Well, I ain’t got Bloomberg money and I ain’t got no dream, New York. I’m gonna have to dip.

I came here for an adventure, and I’ve had one. But I can’t stay. It’s wrong for me. I never felt like I had to make it in New York City to Feel Whole. I feel more or less pleasant at least half the time in other places, but I grit my teeth and steel my face when I’m “home,” which, admittedly, isn’t that often. Perhaps I haven’t bonded with New York because I haven’t been in New York enough, but try telling that to the part of me who almost started yelling at someone on the street the other day. A woman was trying to open the door to her garden apartment on a really hairy section of St. Mark’s. There was garbage that had caught in the doorway and on the cement steps leading down. She had a baby in a stroller with her. I saw the baby and the woman and the trash and the crappy doorknob to the basement apartment that she couldn’t get into and I had to stop myself from screaming, “Have you lost your mind?? Get that child out of here! Are you insane? This place is filthy!”

There’s more to the story. More reasons why I have to leave. Where shall I go? Ah, now that is a very good question. But I think I’ve said enough for now.

*I do not have bedbugs. Yet.

PaperGirl Celebrity Sighting: Joe Bastianich!

We go way back, me and Joe.
We go way back, me and Joe.

There are a handful of moments in my life that could be described as “smooth.” When playing Trivial Pursuit once, I was asked, “Who was the Duke of Flatbush?” and without missing a beat I replied, “Levi Strauss?” My sister actually shot Mountain Dew out her nose. And in Las Vegas once, I winked at a man before he shot dice at the craps table and he won an enormous pile of money. These are the moments we cling to when we realize we’ve had a shred of Kleenex hanging out our nose for the better part of the afternoon.

Well, I was real smooth last night. With a celebrity. 

I was walking to dinner with Yuri. We were on Michigan Avenue and turned onto Ohio, where I noticed the banners for Eataly. Eataly is chef Mario Batali’s death star, an enormous, multi-level Italian restaurant/marketplace that first opened in New York City. At Eataly, you can have a fishbowl-size glass of wine, buy imported salami, sit down to dinner, and then be rolled out the door by attractive young people in chic aprons who will give you a cannoli for the road. And we’re getting an Eataly here, on Ohio and Michigan, and ours will actually be bigger than New York’s, coming in at 63,000 square feet to Union Square’s runty 50,000. Doors open next week.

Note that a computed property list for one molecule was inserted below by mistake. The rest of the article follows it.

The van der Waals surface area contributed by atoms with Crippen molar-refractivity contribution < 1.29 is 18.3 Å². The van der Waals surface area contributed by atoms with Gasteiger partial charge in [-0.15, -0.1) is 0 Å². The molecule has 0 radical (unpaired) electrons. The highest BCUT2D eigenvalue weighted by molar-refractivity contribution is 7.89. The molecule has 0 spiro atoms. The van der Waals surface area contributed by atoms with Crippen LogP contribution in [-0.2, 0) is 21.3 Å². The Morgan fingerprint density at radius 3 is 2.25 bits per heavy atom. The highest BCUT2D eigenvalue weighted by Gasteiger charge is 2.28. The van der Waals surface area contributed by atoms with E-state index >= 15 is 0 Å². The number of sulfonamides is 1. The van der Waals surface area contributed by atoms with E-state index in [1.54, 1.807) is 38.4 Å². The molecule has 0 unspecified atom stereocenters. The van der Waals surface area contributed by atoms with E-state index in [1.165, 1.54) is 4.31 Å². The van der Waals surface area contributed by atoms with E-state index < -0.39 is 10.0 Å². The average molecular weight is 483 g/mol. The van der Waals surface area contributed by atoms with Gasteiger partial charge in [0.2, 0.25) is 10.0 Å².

Yuri and I were arm-in-arm (it was freezing) and I see the Eataly banners; as we pass the first bank of papered-up windows, I see standing under the entrance a man I recognize to be Joe Bastianich. I recognize him because Joe Bastianich is famous. He owns vineyards and produces fine wines; he is one of three celebrity judges on popular television program Master Chef; and he’s a restauranteur titan who aside from having his own 3- and 4-star joints scattered ’round the globe, works closely with chefs — such as Mario Batali of Eataly. Joe Bastianich was standing under the eaves of his new restaurant, presumably waiting to meet someone. Maybe his wife, maybe his buddy, maybe God. He’s a very important guy.

I see him, he sees me see him. With nary a pause in my gait (and without breaking from Yuri), I glance up at the Eataly banner above us and go, “How’s it goin’ in there?” And Joe Bastianch looks a little surprised, like maybe he should know me, and he goes, “It’s good.” He looked at me again, closer, but he can’t place me.

I was like, so cool at that moment I felt I could speak for the entire city of Chicago, so as I pass him, like over my shoulder, I go, “We’re looking forward to it.”

“Me, too,” says Joe Bastianich, and Yuri and I just keep on a’walkin.

“Who was that?” Yuri asked me. Yuri doesn’t watch Master Chef.

“That was a famous man,” I said with a tiny little bunny hop, allowing myself to finally geek out. Being smooth with a celebrity is tough for one simple reason: broad exposure in television, print, and film makes a human being seem like an alien life-form that can eternally replicate itself. We would all act a little weird around a replicating alien if we met one, so that’s why it’s weird to see Madonna hailing a taxi, or Igor Stravinsky eating at Jimmy John’s. Or Joe Bastianich checking his text messages on Ohio Street.

Mr. Bastianich, you don’t know me. And I am not nearly as cool as I may have appeared last night. But Chicago is looking forward to Eataly and I can speak for the city when I say welcome, sir.*


*Mary Fons may be reached for gift cards, exclusive wine tastings, and general VIP treatment at Eataly via the contact form on this website. Thank you. — The Management